Should Investors De-Carbonize Their Portfolios?
No doubt the introduction of proposed legislation included in Senate Bill 185, the Public Divestiture of Thermal Coal Companies Act, turns up the heat in the discussion on how investors might approach de-carbonization of their portfolios in response to climate change issues. If passed, this bill would require the CalSTRS and CalPERS boards to engage with thermal coal companies and, if consistent with their fiduciary duties, to divest from those thermal coal companies that are not transitioning to clean energy generation.
We sat down with Generation Investment Management Senior Partner, David Blood, who shared his views on thermal coal investments. This interview examines this issue from the perspective of an active sustainable investor. Keep in mind this video is not intended to reflect the views of CalSTRS.
In fact, CalSTRS’ actions around divestment must be carefully weighed in the context of our fiduciary duty to invest system assets in the best long-term interests of our members, retirees and beneficiaries with consideration of the best tools and approaches available where appropriate. What we find relevant regarding this discussion is that we are listening to all views on the subject of climate change risk, not only in regards to thermal coal, but those presented more broadly concerning fossil fuels.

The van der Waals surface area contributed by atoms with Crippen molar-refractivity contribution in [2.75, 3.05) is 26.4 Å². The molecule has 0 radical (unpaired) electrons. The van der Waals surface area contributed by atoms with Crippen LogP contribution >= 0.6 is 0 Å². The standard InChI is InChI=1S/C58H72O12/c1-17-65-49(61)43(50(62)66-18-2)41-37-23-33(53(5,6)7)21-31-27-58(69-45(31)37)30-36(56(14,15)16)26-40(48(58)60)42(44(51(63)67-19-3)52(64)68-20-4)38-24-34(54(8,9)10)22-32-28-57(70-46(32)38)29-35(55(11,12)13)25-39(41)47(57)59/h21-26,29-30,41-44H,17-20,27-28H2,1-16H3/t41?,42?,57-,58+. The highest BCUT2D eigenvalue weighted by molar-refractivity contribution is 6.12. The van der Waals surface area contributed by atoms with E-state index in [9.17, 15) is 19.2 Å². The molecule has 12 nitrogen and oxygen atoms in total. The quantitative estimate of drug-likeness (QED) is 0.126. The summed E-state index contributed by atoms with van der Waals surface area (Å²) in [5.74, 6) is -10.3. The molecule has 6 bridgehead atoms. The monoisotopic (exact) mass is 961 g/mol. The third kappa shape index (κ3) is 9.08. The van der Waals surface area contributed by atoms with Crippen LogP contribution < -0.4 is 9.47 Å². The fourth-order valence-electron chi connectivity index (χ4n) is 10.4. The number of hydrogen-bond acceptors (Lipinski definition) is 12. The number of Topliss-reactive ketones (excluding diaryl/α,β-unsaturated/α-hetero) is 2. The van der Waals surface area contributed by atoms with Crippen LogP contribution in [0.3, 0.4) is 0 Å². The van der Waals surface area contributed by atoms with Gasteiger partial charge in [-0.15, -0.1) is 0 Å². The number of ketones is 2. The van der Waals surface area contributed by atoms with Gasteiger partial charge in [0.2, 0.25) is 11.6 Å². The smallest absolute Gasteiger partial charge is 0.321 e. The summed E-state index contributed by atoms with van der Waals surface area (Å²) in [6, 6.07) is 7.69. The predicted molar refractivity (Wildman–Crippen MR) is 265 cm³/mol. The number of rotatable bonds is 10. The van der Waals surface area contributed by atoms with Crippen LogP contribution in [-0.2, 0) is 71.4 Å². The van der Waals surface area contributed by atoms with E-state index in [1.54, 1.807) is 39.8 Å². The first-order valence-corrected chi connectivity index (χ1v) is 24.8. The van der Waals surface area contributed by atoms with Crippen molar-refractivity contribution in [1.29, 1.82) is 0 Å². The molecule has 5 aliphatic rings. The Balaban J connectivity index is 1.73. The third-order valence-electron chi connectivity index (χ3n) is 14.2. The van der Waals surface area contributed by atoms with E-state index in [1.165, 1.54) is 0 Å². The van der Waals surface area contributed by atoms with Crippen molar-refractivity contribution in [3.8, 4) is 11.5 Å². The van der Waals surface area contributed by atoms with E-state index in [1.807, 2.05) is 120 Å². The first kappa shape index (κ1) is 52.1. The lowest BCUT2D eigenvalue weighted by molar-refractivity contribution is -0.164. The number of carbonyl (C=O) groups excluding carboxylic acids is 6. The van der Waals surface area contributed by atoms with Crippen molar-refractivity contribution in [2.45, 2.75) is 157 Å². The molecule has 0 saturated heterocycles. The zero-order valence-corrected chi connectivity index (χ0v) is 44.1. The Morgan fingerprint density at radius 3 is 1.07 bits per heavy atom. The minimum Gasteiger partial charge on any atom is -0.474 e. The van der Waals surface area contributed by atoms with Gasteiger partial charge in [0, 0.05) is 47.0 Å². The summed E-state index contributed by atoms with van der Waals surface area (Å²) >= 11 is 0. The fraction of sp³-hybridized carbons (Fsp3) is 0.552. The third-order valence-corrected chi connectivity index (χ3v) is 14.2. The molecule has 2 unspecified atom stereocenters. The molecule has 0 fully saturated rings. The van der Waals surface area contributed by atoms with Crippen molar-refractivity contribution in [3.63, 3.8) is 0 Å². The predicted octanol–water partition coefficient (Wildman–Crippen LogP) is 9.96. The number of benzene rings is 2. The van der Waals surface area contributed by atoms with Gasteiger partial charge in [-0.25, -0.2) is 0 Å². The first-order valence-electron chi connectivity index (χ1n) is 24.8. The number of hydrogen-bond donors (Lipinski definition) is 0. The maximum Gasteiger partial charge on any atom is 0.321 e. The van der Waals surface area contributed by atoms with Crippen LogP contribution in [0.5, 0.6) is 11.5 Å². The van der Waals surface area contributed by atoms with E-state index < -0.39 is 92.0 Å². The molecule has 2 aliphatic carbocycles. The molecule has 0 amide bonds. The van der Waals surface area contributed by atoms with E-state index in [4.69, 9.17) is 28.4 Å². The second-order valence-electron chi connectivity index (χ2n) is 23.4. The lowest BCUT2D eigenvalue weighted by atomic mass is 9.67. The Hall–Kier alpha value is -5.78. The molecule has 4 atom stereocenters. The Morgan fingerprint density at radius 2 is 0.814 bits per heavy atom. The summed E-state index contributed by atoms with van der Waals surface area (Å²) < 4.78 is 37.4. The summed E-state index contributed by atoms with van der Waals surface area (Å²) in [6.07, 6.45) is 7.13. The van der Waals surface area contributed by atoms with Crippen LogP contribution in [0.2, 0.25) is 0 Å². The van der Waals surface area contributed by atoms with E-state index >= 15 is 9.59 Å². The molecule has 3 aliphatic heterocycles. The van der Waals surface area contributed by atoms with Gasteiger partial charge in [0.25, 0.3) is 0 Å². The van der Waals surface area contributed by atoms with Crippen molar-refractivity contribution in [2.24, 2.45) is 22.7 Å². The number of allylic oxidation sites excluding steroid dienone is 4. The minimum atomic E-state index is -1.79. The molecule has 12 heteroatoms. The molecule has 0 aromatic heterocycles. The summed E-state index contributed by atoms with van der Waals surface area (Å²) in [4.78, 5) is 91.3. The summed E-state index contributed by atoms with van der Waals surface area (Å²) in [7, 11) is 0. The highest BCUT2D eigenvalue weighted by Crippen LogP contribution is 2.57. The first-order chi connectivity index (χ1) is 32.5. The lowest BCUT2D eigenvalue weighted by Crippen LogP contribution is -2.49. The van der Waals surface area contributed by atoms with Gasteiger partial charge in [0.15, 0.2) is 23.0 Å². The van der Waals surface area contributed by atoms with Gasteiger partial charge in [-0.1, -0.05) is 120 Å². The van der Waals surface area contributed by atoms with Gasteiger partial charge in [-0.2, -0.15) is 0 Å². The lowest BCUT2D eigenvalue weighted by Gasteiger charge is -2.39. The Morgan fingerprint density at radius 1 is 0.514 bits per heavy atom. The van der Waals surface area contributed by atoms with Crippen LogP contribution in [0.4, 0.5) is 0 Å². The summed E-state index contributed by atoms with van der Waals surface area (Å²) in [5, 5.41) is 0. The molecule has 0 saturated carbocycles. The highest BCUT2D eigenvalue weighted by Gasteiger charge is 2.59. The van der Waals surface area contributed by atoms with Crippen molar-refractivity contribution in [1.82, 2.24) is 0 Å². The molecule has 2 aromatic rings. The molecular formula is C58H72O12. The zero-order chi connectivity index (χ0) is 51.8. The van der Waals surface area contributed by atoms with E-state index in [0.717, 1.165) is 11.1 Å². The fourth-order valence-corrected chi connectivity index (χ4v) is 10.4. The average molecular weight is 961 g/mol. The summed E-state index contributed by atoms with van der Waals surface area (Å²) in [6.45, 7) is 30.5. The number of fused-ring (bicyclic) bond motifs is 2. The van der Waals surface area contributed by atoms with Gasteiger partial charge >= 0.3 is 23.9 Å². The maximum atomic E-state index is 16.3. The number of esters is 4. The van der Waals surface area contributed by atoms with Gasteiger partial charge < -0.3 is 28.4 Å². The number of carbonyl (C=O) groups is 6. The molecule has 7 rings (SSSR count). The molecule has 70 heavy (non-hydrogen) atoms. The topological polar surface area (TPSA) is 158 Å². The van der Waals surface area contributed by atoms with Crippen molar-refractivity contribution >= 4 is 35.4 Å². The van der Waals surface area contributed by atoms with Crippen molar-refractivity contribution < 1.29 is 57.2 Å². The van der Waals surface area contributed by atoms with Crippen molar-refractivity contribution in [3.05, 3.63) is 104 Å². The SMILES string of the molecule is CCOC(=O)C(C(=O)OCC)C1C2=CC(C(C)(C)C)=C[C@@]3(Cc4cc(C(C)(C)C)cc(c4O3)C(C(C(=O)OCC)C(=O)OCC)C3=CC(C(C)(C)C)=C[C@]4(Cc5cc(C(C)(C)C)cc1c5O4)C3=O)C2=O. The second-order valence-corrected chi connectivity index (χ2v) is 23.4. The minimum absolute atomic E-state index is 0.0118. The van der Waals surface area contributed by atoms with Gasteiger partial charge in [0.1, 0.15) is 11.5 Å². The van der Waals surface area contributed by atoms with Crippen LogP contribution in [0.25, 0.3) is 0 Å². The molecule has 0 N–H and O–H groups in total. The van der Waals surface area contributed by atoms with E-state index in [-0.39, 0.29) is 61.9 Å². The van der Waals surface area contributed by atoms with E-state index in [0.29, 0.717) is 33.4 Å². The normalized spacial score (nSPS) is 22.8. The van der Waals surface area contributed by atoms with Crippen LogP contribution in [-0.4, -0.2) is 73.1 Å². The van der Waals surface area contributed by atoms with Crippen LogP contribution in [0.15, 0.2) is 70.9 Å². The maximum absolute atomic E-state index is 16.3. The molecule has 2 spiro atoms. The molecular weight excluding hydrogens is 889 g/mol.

Climate change and sustainable investing are formally recognized and addressed within the CalSTRS Investment Policy and Management Plan and then, more specifically, the CalSTRS Investment Policy for Mitigating Environmental, Social and Governance Risks. This policy and risk factor model guide the Teachers’ Retirement Board’s investment decisions.
In order to dive deeper into sustainable investment and climate change risk, guest speakers, beginning with former U.S. Vice President and Generation Investment Management Chairman, Al Gore, have been invited to speak with the Teachers’ Retirement Board throughout the year. The goal is to hear points of view from speakers who can both inform and challenge us on cutting edge ESG issues and risks such as climate change.
Along with the risks presented by climate change are also opportunities to shape the future. From our perspective, the ultimate goal is to manage prudently the investments within the fund in the best long-term interests of CalSTRS, which requires us to assess the risks that climate change presents to our portfolio and implement strategies that address these risks, while at the same time preserving our valuable natural resources. In the next five to 15 years, we expect that diversified investors will see a decrease in their exposure to fossil fuels along with an increase in exposure to alternative energy sources, but the rate at which this change will occur proves difficult to predict.
As we undertake this journey, we anticipate encountering a diversity of views. While consensus on issues such as engagement versus divestment may not be immediately solidified, it is clear that right now our economy is tilted toward carbon assets, or fossil fuels. For any investor of our size, those carbon assets are a substantial component in our portfolio of investments. What does that mean for an investment in a portfolio like ours? That is the question we’ll be exploring.